Kingston High School Newspaper Reports on Victory Garden at City Hall

A student journalist from the Kingston High School sent us her story printed in their school publication. Thanks Emily:

Emily Mance, Victory Garden

April 22nd. Earth Day. Second period. The majority of the students at KHS are sitting in Algebra or Spanish or Global. Some, though, are across the street at City Hall, celebrating the Kingston Victory Garden, learning how it came to be and what they can do to help.

Over fifty students from various Ecology and Biology classes are going to help plant the seeds and tend the Victory Garden. They will be planting corn, beans, and squash; donated from Adam’s Fairacre Farms.

These three crops are called the “Three Sisters” because they work together. The beans climb up the corn stalk, eliminating the need for poles, the beans provide nitrogen for the soil and the squash acts as ”living mulch.” The crops have been staple foods for the Native Americans for hundreds of years.

Students will also be watering the garden. The installation of a rain bucket is expected to conserve up to 1,300 gallons of water from the Kingston water supply.

More than fifty years ago the government launched a massive marketing campaign, in order to encourage people to grow some of their own food. Their goal was to offset the cost of World War II.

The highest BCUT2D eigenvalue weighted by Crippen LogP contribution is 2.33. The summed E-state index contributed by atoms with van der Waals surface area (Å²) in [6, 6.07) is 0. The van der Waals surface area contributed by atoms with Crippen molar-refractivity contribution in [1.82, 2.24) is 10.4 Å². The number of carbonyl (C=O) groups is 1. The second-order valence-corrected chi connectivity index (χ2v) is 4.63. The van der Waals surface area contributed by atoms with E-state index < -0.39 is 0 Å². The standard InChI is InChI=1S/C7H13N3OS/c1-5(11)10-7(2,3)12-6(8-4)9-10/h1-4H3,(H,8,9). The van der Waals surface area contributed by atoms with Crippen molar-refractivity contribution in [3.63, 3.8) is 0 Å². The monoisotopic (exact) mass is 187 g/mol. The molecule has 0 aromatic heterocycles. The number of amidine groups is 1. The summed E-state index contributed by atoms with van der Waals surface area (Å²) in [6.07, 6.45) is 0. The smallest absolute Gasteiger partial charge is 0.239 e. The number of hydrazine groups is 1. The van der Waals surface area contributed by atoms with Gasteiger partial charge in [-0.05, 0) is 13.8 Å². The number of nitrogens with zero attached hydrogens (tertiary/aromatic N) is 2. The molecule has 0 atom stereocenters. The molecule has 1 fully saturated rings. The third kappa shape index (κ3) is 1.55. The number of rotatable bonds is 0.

“It’s really good that more and more people are planting victory gardens,” said junior, Casey McGee, who is going to help with her Ecology class.

In the fall the students will come back and help harvest the crops. The food gathered will be shared with local food pantries and soup kitchens.

The mastermind behind the whole operation is Rebecca Martin. She is the chair of the Kingston Land Trust’s Garden Committee and founder of KingstonCitizens.org. She had many thanks for all the people who made the Kingston Victory Garden possible.

The high school’s Ecology and Biology classes got this opportunity because of teacher, Joann Dayton. She had a connection with Mrs. Martin through the Kingston land Trust.

“Including the students at KHS made sense in every way. What I had hoped through the Victory Garden at City Hall was that we would inspire gardens on the High School property,” said Rebecca Martin.

“I’m happy to be a part of it,” McGee continued.

Another teacher at KHS who is involved with the Kingston Victory Garden is Mrs. Valen.

“I want the students to want to grow their own gardens at home and to know how to,” said Mrs. Valen.

Mrs. Martin ended her speech with a proverb.

“As the garden grows, so does the gardener.”

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